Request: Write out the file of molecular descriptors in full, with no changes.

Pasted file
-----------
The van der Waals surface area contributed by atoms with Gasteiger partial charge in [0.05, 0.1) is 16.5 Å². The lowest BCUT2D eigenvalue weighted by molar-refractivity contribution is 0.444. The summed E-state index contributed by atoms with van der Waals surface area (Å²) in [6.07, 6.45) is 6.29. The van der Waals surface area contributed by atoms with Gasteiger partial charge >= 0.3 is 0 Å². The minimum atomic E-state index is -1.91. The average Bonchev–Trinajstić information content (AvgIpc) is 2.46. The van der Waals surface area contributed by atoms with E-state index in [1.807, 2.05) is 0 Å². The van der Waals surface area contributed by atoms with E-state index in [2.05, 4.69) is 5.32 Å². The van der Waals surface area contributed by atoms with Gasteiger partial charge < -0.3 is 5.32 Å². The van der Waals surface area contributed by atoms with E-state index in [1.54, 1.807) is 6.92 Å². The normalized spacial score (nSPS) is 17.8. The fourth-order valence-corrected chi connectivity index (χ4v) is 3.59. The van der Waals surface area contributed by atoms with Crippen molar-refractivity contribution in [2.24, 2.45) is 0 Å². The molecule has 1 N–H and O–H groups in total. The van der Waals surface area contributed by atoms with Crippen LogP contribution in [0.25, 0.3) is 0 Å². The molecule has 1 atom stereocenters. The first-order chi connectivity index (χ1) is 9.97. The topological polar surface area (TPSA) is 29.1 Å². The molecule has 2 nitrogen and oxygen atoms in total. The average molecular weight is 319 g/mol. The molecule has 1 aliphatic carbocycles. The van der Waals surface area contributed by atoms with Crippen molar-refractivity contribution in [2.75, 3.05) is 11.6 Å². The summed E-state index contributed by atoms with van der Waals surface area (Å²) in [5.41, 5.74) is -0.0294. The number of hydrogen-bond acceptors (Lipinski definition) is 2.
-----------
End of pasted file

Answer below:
The van der Waals surface area contributed by atoms with Gasteiger partial charge in [0.05, 0.1) is 16.5 Å². The lowest BCUT2D eigenvalue weighted by molar-refractivity contribution is 0.444. The summed E-state index contributed by atoms with van der Waals surface area (Å²) in [6.07, 6.45) is 6.29. The van der Waals surface area contributed by atoms with Gasteiger partial charge >= 0.3 is 0 Å². The minimum atomic E-state index is -1.91. The average Bonchev–Trinajstić information content (AvgIpc) is 2.46. The van der Waals surface area contributed by atoms with E-state index in [1.807, 2.05) is 0 Å². The van der Waals surface area contributed by atoms with E-state index in [2.05, 4.69) is 5.32 Å². The van der Waals surface area contributed by atoms with Gasteiger partial charge < -0.3 is 5.32 Å². The van der Waals surface area contributed by atoms with E-state index in [1.54, 1.807) is 6.92 Å². The normalized spacial score (nSPS) is 17.8. The fourth-order valence-corrected chi connectivity index (χ4v) is 3.59. The van der Waals surface area contributed by atoms with Crippen molar-refractivity contribution in [2.24, 2.45) is 0 Å². The molecule has 1 N–H and O–H groups in total. The van der Waals surface area contributed by atoms with Crippen LogP contribution in [0.25, 0.3) is 0 Å². The molecule has 1 atom stereocenters. The first-order chi connectivity index (χ1) is 9.97. The topological polar surface area (TPSA) is 29.1 Å². The molecule has 2 nitrogen and oxygen atoms in total. The average molecular weight is 319 g/mol. The molecule has 1 aliphatic carbocycles. The van der Waals surface area contributed by atoms with Crippen molar-refractivity contribution in [2.75, 3.05) is 11.6 Å². The summed E-state index contributed by atoms with van der Waals surface area (Å²) in [5.41, 5.74) is -0.0294. The number of hydrogen-bond acceptors (Lipinski definition) is 2.